Article Including Free Knitting Instructions for Wool Knit Cap with Roll Hem and Cotton Facing
Schematics and Directions are Written for Knitting Machines, but this Pattern is easily Converted to Hand Knitting
This article was first seen in:
“Machine Knitters Source” Magazine
written by Sharon Nani
Issue: #98 (Sep/Oct 2000)
"Sporting Around with Ski Hats"
Steps in Designing and Knitting a Hat
Brief History of the Development of the Original ‘Hat Characteristics”
It is getting to that time of the year when my brain starts to think about all those projects I should be knitting in preparation for the holiday season. I have lots of family and friends who love the out of door winter sports. I also have production clients who need good ‘bread and butter’ items to sell. Therefore, for this ‘Sporting Around’ issue of MKS, I have chosen to deviate slightly from the totally technical aspects of my articles and give you a bonus of sharing one of my favorite styles of ski hats with you that I make as gifts. I have also developed variations for clients. Yes, of course it will also contain the mechanics of knitting this hat with speed and efficiency.
First, let me give you a brief history of the development of the original ‘hat characteristics”. One of my clients is the Native Americans on the Hoopa Reservation in Northern California. It is their goal to produce knit items to sell that would tie part of their history to a modern day art form. Their history shows that they wore baskets on their heads to protect them from the weather elements. This was the item of inspiration to develop a pattern for a ‘basket hat’ to be knit on the Passap knitting machine. It had to meet some simple criteria:
- Rounded at the top, like a basket
- Have jacquard motifs taken from their tribal baskets (they wanted a ‘single layer’ hat with no motif floats)
- Motifs must have sharp lines because the basket patterns for the Hoopa’s are very geometric
- Simple to make, so beginner Native American knitters could be trained on this pattern
- Quick and economical to Knit so that it could be marketed at a price relative to a ‘quantity’ bread and butter item
The rounded shape done quickly was the biggest consideration. It could not be done by knitting a rectangle and using the standard ‘cut an sew’ technique of serging the upper part of the hat with triangular darts to round the top. This method would not result in the smooth, rounded, basket effect. The only choice is to decrease the stitches at the top of the hat in a uniform manner. This would be a time consuming process if done by manual techniques. I will explain some options in this article for the different knitting machines to make this process more efficient.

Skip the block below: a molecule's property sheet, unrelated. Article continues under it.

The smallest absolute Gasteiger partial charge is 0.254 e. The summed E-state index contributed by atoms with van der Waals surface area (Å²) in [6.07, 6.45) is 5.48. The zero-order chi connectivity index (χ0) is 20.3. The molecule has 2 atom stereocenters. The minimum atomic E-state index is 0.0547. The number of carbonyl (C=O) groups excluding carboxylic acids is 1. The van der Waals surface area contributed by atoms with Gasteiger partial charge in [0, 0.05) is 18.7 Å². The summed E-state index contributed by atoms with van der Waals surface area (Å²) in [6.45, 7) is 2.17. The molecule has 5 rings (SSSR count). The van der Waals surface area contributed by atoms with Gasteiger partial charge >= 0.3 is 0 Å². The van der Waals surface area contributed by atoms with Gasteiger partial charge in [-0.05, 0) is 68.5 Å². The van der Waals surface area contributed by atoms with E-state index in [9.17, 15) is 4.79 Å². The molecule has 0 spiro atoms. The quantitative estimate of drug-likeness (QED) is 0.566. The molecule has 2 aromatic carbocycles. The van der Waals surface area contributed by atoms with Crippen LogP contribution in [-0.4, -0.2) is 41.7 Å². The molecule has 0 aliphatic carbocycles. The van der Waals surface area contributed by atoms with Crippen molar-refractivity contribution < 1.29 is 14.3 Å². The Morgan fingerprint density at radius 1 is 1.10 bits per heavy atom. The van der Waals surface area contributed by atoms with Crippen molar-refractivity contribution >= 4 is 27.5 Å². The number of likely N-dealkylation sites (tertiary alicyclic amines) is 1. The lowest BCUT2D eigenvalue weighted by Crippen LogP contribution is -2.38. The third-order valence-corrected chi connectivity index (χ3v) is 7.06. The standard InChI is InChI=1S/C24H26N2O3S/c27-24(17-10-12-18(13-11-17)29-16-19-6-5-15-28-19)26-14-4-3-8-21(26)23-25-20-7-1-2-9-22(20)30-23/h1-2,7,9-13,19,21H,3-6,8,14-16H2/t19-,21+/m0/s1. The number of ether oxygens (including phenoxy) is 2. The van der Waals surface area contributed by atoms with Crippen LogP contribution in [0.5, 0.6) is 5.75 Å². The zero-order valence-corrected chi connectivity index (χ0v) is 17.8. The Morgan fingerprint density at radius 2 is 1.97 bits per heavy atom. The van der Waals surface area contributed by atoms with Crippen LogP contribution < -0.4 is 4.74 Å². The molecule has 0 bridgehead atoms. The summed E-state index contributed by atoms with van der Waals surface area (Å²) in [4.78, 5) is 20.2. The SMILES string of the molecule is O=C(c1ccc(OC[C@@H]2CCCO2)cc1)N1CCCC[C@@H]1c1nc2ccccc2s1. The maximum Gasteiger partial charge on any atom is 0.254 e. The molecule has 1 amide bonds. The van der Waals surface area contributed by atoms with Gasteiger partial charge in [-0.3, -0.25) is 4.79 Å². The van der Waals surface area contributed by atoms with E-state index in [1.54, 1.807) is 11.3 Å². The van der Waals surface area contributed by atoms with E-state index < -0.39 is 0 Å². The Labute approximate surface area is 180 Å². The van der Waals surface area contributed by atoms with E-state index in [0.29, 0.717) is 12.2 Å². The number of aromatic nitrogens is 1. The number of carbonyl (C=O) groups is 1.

Schematic of Basket Hat
Diagram One to the Left, shows the schematic in inches of The Basket Hat. I also denoted the different shaping techniques by using the letters A-D. Figure One shows the finished hat.
Let us analyze the shaping techniques in Diagram One.
Part A: the hat started with a 2:2 rib. This rib was chosen because it is easy to ‘plug up the holes” which form when you go from a needle bed set up not using every needle in working position to jacquard knitting which uses every nd. Simply stop on the row before the final row of rib. Bring the required empty nds to working position, set the locks [carriages] to tubular [partial] knitting. K 2 R’s. Set both locks [carriages] back to knit. Knit the final row of part A to seal the holes.
Part B is knit in jacquard pattern of choice. It is at the end of part B that the first decrease of stitches is made. The objective is to decrease the number of sts by one half. This step is the same for any machine. Transfer the sts to the main bed for single bed knitting. Knit 1 row to eliminate the double sts on each nd. All knitting machines that have transfer carriages available to them would speed this process. All transfer carriages will transfer all the stitches from one bed (ribber bed) to the main bed when there are sts on both beds. Refer to your transfer carriage instructions for this procedure. Passap U100/U100E set to number 4. In addition, please note the following possible trouble spots.
How to Use a Transfer Carriage on a Knitting Machine
There are some rules that are very important to understand when using a transfer carriage. The main one is that the stitch size must be increased by usually one whole number on each lock (carriage) before knitting the row before transfer. This stitch size is variable according to the yarn you are using. On the passap you can tell if the stitch size is correct by taking the stitch bar out of the U100 and press it on the row of knitting to see if it pushes the yarn and the stitch bar far enough down below the hooks of the nds so that the nds do not jam into the bar when they go forward to transfer the stitches. See Figure Two to the left.